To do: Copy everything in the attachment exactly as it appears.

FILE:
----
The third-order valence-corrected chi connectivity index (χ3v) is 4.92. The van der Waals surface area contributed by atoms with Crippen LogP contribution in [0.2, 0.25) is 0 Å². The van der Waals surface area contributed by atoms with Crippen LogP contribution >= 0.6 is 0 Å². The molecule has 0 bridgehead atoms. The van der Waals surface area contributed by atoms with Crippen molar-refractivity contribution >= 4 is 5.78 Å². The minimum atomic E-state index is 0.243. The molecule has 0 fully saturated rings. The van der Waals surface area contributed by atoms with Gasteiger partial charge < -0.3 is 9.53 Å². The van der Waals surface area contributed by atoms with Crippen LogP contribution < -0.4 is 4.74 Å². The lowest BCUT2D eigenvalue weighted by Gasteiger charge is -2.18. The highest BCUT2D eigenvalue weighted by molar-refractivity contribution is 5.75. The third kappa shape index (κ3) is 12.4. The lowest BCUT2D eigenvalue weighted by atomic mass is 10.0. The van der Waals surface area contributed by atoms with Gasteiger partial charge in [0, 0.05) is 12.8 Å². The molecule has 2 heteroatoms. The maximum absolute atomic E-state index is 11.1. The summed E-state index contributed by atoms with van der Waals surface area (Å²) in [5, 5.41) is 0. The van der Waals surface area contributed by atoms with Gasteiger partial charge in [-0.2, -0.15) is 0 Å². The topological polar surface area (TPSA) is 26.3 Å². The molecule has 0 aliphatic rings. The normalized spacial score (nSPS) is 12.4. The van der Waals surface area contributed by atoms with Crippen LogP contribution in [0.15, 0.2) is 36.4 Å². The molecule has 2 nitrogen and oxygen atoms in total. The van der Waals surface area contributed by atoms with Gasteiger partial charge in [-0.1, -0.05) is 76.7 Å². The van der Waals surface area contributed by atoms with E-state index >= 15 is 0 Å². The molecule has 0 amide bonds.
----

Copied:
The third-order valence-corrected chi connectivity index (χ3v) is 4.92. The van der Waals surface area contributed by atoms with Crippen LogP contribution in [0.2, 0.25) is 0 Å². The van der Waals surface area contributed by atoms with Crippen LogP contribution >= 0.6 is 0 Å². The molecule has 0 bridgehead atoms. The van der Waals surface area contributed by atoms with Crippen molar-refractivity contribution >= 4 is 5.78 Å². The minimum atomic E-state index is 0.243. The molecule has 0 fully saturated rings. The van der Waals surface area contributed by atoms with Gasteiger partial charge < -0.3 is 9.53 Å². The van der Waals surface area contributed by atoms with Crippen LogP contribution < -0.4 is 4.74 Å². The lowest BCUT2D eigenvalue weighted by Gasteiger charge is -2.18. The highest BCUT2D eigenvalue weighted by molar-refractivity contribution is 5.75. The third kappa shape index (κ3) is 12.4. The lowest BCUT2D eigenvalue weighted by atomic mass is 10.0. The van der Waals surface area contributed by atoms with Gasteiger partial charge in [0, 0.05) is 12.8 Å². The molecule has 2 heteroatoms. The maximum absolute atomic E-state index is 11.1. The summed E-state index contributed by atoms with van der Waals surface area (Å²) in [5, 5.41) is 0. The van der Waals surface area contributed by atoms with Gasteiger partial charge in [-0.2, -0.15) is 0 Å². The topological polar surface area (TPSA) is 26.3 Å². The molecule has 0 aliphatic rings. The normalized spacial score (nSPS) is 12.4. The van der Waals surface area contributed by atoms with Crippen LogP contribution in [0.15, 0.2) is 36.4 Å². The molecule has 2 nitrogen and oxygen atoms in total. The van der Waals surface area contributed by atoms with Gasteiger partial charge in [-0.1, -0.05) is 76.7 Å². The van der Waals surface area contributed by atoms with E-state index >= 15 is 0 Å². The molecule has 0 amide bonds.